The Reserve Bank of India has allowed listed Indian companies and resident individuals to invest in offshore funds that are regulated through their fund managers. These investments can be in any instrument, regardless of its form, and in funds set up as limited partnerships, LLC, VCCs, companies or trusts.

Until now, overseas portfolio investment (OPI) was permitted only if the ‘funds’ were regulated in their home jurisdiction and the investments were in ‘units’ of the funds.

Several offshore funds are set up as corporate bodies issuing shares/stock or partnership/membership interest, rather than as trusts issuing units. Given the language of the overseas investment framework introduced in 2022, authorised dealer banks started restricting OPI into securities other than units.

Moreover, the banks permitted remittance only where the fund was directly regulated. This also meant that Indian LPs who had already committed capital before the overseas investment framework was introduced met with difficulties in meeting their commitment obligations if the funds were not directly regulated. New funds had to be set up in jurisdictions like the Cayman Islands, Mauritius or GIFT City, to ensure that investment from Indian LPs would be possible, said experts.

“The RBI has now granted general partners the flexibility to establish their funds in commercially favourable jurisdictions without having to worry about whether Indian investments would be permitted. This flexibility was crucial, as the financial services regulators in jurisdictions like Singapore and the US (in some cases), regulate the fund manager rather than the fund itself,” said Parul Jain, Head of Fund Formation, Nishith Desai Associates.

This will re-open the doors for LP investment into Singapore’s Variable Capital Company (VCC) funds as well as funds set up in Delaware, and allow Indian employees of Indian advisory entities to participate in overseas funds, added Jain.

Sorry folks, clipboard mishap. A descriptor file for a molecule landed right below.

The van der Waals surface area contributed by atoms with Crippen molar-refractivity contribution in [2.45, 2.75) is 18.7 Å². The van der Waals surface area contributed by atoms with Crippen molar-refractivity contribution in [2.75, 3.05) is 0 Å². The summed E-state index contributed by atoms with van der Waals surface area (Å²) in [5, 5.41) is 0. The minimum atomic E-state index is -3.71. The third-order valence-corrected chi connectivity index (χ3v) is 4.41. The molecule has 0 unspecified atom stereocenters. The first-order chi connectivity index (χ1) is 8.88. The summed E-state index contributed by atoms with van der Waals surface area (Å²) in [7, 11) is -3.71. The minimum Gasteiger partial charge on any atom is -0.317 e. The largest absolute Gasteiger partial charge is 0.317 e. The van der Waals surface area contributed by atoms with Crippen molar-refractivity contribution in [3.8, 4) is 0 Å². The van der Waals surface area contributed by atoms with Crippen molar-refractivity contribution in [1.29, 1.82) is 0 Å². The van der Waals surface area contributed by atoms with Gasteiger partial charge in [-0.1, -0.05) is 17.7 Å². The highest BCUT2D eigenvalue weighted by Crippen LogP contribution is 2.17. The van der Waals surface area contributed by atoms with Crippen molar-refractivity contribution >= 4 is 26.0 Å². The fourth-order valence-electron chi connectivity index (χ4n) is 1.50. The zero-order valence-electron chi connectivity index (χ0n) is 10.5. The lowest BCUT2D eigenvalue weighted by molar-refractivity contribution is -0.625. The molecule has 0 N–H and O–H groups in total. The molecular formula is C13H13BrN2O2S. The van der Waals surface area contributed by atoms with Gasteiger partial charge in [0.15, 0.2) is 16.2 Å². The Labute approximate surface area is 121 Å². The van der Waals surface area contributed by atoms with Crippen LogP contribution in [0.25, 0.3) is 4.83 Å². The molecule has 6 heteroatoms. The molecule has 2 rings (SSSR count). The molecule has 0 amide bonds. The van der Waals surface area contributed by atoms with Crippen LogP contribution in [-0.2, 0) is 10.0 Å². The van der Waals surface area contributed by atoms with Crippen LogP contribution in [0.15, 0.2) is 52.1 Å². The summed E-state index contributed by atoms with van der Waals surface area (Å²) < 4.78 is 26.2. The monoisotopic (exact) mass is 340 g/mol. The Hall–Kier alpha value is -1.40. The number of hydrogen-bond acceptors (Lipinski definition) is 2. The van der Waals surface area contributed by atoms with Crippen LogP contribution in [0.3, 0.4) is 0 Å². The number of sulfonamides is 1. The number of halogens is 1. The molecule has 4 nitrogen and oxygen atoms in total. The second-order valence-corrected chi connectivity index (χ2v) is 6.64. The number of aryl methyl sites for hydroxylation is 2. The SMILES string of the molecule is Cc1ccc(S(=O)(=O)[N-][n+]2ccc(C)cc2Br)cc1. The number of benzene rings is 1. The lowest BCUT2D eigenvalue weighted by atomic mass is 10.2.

“Authorised dealer banks faced difficulties in permitting LRS fund transfers to VCC funds as they were not directly regulated by the Monetary Authority of Singapore. With the prohibition now lifted, we can expect an increase in investments to such funds from India via the LRS route,” said Neha Malviya Kulkarni, Chief Growth Officer, SuperNAV.

VCC has emerged as a popular vehicle for investment into offshore jurisdictions due to its flexibility relative to many other structures, tax incentives, confidentiality and other benefits. The funds’ umbrella structure helps legally ring-fence the assets and liabilities of each of its sub-funds.

IFSC play

The RBI has also allowed unlisted Indian entities to invest into IFSC funds under the OPI route. Unlisted entities including companies, LLPs and registered partnerships can invest up to half of their last audited net worth into funds registered in the IFSC under the OPI route.

“Under Schedule II of the ODI Regulations, only resident individuals and listed Indian companies were permitted to make fresh OPI in overseas companies or funds. The amendment now allows unlisted Indian entities to invest into IFSC funds. This should boost fundraising in GIFT City for overseas investment,” said Vaibhav Gupta, Partner, Dhruva Advisors.